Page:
Monday December 11, 2017

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Trickle Down Policies

Posted by Jon Erpenbach. State Senator 27th District
Jon Erpenbach. State Senator 27th District
State Senator Jon Erpenbach (D-Madison) - A former radio personality and legisla
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on Friday, 08 December 2017
in Wisconsin

trump-ryanA guest column from Senate Jon Erpenbach on how Federal policies affect our lives and the state budget bottom line.

MADISON - For most of us, Washington DC and the politics of President Donald Trump and a Republican Congress seem a million miles away. But the reality is that our lives, and the lives of those we love, are impacted by the Federal government and decisions made in Washington DC every single day. Whether you drive to work on a road that gets Federal funds, receive or are building social security, qualify for Medicare, have a child in school, receive the child tax credit, eat food from a farm that is subsidized, take medication that is regulated; all of this and countless more daily operations of our lives are impacted by the decisions made in Washington DC.

taxes-The Federal tax bill, which will be reconciled soon between the Senate and the House, spends in deficit. That is an inarguable point because the bill enacts tax cuts that are not paid for. Because the bill has deficit spending, it is regulated by another Federal law that prohibits deficit spending. While tax breaks enacted for corporations and wealthy will remain in place, programs that benefit our elderly or low income individuals will be cut. It will be an automatic action unless Congress passes a bill to reverse their “Pay As You Go” 2010 law. The Medicare the cuts, although immediate, are capped yearly but will still be felt deeply simply because of the number of people that qualify for this Federal health care program for the elderly. For other Federal programs the cuts will simply come without regard for need.

According to the Associated Press, “The program that would be most affected by the automatic cuts is Medicare, whose budget would be slashed by more than $25 billion a year. Other programs that would experience deep cuts include vocational training for individuals with disabilities, block grants for foster care and Meals on Wheels and federal funding for historically black colleges and universities.”

jon-erpenbachThere are consequences for decisions made in Washington DC and sometimes they are not so obvious. If you are lucky enough to make an income three times the Wisconsin median income, the tax plan being decided in Washington DC will likely benefit you. But if you are like the rest of us who are the proven fuel in the US economy, those that spend all the income they receive on cost of living, it will be harder to find a benefit. If you are over 65, disabled, a foster child, a farmer, a construction worker, an addict in recovery, a Meals on Wheels recipient, or living on a fixed income, be ready for cuts to your income, health care and services; not only as the primary action of the tax plan but the mandatory secondary action of current Federal law.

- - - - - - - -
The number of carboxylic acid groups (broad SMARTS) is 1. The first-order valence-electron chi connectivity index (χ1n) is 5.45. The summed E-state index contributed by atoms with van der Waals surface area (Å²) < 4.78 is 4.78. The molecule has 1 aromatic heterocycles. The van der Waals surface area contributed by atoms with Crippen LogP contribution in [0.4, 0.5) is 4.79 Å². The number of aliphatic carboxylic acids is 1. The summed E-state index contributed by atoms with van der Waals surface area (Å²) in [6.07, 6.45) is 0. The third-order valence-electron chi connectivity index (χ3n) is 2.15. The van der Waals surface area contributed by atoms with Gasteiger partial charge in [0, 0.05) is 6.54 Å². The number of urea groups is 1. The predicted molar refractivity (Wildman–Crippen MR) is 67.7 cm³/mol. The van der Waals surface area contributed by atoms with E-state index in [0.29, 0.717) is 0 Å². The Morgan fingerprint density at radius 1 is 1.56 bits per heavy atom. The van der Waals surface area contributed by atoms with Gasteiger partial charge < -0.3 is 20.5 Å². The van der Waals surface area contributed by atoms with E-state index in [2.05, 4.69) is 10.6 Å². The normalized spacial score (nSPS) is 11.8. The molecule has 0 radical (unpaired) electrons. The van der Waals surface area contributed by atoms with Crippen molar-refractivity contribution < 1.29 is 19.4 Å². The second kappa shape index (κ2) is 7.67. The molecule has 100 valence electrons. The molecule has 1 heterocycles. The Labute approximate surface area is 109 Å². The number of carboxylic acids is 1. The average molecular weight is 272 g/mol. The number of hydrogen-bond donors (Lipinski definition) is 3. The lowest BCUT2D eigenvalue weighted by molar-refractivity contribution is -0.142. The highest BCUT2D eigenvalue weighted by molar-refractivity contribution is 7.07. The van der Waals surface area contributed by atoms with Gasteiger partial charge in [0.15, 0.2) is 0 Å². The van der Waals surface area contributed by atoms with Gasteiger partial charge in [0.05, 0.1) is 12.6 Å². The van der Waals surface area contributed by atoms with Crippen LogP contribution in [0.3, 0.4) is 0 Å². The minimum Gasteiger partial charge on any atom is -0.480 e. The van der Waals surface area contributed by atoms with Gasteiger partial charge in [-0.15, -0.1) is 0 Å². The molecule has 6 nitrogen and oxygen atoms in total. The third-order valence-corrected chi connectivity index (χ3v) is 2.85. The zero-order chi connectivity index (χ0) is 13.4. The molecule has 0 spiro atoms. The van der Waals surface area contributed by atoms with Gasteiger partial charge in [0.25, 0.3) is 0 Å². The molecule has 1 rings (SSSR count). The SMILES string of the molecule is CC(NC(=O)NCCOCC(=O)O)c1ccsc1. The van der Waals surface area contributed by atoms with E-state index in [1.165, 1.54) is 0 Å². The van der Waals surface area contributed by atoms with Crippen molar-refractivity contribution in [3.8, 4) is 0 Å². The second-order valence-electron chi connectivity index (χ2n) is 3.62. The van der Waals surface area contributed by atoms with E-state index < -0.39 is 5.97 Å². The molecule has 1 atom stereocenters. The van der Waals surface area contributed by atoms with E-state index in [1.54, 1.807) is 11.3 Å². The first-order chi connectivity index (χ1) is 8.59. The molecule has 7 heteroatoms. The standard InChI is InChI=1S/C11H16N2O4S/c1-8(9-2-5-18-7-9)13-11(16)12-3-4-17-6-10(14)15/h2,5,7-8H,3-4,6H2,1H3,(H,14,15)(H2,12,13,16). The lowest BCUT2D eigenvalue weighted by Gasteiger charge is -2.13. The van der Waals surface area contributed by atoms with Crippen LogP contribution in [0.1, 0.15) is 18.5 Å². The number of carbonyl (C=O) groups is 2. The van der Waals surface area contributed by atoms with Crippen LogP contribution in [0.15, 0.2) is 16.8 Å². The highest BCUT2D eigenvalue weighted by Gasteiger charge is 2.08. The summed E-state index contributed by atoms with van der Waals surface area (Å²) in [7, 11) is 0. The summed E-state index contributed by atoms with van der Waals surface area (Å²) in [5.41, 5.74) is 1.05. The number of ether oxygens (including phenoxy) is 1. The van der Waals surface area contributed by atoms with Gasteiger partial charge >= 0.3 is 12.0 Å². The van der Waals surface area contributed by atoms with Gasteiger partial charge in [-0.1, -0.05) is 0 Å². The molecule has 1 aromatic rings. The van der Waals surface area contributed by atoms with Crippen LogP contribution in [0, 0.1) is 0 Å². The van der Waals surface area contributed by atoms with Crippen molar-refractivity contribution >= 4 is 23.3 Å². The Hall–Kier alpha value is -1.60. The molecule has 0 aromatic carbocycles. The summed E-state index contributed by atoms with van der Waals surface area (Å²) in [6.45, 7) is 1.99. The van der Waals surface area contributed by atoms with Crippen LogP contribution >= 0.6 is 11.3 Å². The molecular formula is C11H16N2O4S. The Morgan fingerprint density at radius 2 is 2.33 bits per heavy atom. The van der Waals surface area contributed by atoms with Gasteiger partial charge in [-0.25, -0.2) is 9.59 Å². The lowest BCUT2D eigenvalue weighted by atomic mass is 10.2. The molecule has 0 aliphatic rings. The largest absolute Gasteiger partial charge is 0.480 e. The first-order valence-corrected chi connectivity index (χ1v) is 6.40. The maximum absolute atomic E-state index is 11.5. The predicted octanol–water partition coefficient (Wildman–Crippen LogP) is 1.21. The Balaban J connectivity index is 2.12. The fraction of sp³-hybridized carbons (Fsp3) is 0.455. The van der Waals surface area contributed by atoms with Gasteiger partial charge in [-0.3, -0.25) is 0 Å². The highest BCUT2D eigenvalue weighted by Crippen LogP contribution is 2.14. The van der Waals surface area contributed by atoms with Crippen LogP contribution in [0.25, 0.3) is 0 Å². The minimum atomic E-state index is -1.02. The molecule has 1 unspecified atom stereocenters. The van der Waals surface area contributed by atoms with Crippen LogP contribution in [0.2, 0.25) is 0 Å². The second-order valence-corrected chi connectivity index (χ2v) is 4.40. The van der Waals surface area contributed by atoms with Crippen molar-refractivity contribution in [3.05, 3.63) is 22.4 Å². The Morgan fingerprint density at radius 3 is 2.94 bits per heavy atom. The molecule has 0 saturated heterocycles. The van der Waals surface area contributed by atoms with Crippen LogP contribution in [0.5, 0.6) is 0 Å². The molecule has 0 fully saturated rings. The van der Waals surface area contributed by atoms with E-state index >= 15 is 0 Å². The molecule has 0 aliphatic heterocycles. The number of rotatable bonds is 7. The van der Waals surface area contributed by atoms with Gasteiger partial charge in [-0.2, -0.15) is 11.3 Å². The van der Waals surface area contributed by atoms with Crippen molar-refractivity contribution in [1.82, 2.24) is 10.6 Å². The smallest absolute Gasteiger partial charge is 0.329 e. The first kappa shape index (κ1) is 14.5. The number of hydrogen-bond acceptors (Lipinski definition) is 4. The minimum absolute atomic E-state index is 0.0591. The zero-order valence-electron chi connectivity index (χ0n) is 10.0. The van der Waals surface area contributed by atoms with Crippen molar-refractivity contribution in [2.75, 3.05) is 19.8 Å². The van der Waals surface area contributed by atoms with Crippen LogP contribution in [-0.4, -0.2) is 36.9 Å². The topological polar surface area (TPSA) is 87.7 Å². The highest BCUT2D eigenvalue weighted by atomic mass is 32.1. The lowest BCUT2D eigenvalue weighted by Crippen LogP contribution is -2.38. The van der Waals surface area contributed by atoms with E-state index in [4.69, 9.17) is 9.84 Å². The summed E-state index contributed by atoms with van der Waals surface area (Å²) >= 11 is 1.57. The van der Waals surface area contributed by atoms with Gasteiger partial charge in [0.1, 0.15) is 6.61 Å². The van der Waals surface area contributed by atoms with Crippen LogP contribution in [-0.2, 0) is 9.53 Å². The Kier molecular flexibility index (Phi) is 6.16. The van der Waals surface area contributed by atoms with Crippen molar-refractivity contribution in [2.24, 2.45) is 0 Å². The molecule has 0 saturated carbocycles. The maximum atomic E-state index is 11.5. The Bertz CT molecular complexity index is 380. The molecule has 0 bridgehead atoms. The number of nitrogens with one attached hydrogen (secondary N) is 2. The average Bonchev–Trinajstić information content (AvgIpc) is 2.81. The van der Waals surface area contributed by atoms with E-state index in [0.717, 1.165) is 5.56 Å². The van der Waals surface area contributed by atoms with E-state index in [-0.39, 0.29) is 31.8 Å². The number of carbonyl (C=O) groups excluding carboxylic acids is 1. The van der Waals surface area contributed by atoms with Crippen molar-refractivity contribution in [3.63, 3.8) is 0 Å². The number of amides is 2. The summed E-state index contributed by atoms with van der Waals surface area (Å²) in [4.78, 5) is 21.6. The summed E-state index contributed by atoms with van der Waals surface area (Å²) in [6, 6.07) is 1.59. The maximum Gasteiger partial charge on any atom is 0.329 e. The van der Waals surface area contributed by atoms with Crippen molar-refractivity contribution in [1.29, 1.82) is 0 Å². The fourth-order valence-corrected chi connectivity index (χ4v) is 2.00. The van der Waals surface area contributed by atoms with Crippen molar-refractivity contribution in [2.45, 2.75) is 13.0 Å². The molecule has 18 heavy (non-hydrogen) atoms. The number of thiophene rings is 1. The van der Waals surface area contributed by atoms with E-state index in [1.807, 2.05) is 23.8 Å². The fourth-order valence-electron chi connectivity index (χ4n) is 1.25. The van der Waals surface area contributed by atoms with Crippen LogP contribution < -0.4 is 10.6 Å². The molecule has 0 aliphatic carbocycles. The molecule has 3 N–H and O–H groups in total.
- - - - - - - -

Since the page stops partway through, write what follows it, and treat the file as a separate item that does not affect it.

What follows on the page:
Wisconsin will have lots of tough choices in the upcoming budgets because of less revenue from the Federal government and fewer block grants to support our state budget. I stand ready as a member of the Joint Committee on Finance to help navigate Federal cuts and to work to help make the best decisions we can for the people of the State of Wisconsin given this fiscal shortfall.

You can contact my office at 608-266-6670 or toll free 888-549-0027 or via email at This e-mail address is being protected from spambots. You need JavaScript enabled to view it

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Free Tuition for Two-Year and Tech Colleges Means Freedom to Learn

Posted by Kathleen Vinehout, State Senator 31st District
Kathleen Vinehout, State Senator 31st District
Kathleen Vinehout of Alma is an educator, business woman, and farmer who is now
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on Tuesday, 05 December 2017
in Wisconsin

matc-studentsResearch shows the need for people to work in middle skill jobs, the largest share of jobs in Wisconsin. Sen. Vinehout’s proposal will give residents the opportunity to get an education and give Wisconsin a pool of skilled workers.

MADISON - “Every Wisconsinite should have access to education or training past high school… To be pursued at whatever point and pace makes sense for individual workers and industries,” wrote researchers at the Center on Wisconsin Strategy (COWS) eight years ago.

Long before the current shortage of skilled workers, COWS anticipated the need for additional training. In 2009, the Center teamed up with the Workforce Development Board, Skills2Compete and others to study “Wisconsin’s Forgotten Middle-Skill Jobs.”

Middle skill jobs are those jobs that require more than a high school diploma but less than a four-year degree. The study I quoted above, found “Middle skill jobs still represent the largest share of jobs in Wisconsin – some 54 percent – and the largest share of job openings into the next decade.”

Georgetown University just released a study that found similar conclusions. “Across the nation, good jobs have shifted toward Associate Degree holders and away from workers with a high school diploma or less.”

In response to the demonstrated need, I am proposing free tuition for Wisconsin residents at our Technical Colleges and University of Wisconsin two-year campuses.

Expanding our skilled workforce is the surest way to grow our economy and raise wages. Raising wages in Wisconsin should be a top priority. We are ranked 18th worst in the nation in average wages and salaries.

My proposal, Freedom to Learn, allows students to learn at their own pace and choose their own course of study.

Long ago, I worried about how to pay for college. My only option was a two-year campus. I know firsthand what it’s like to not know how to make ends meet and also go to college. Many see tuition as an insurmountable obstacle. I want to eliminate any hesitation someone might have in pursuing his or her opportunities and dreams.

I want to make it possible for someone who is already working or has family obligations, doesn’t have the cash and can’t afford to take time off, to get the education and training they want. Freedom to Learn, in allowing students to attend school part-time, and learn at their own pace, goes further than tuition programs in other states.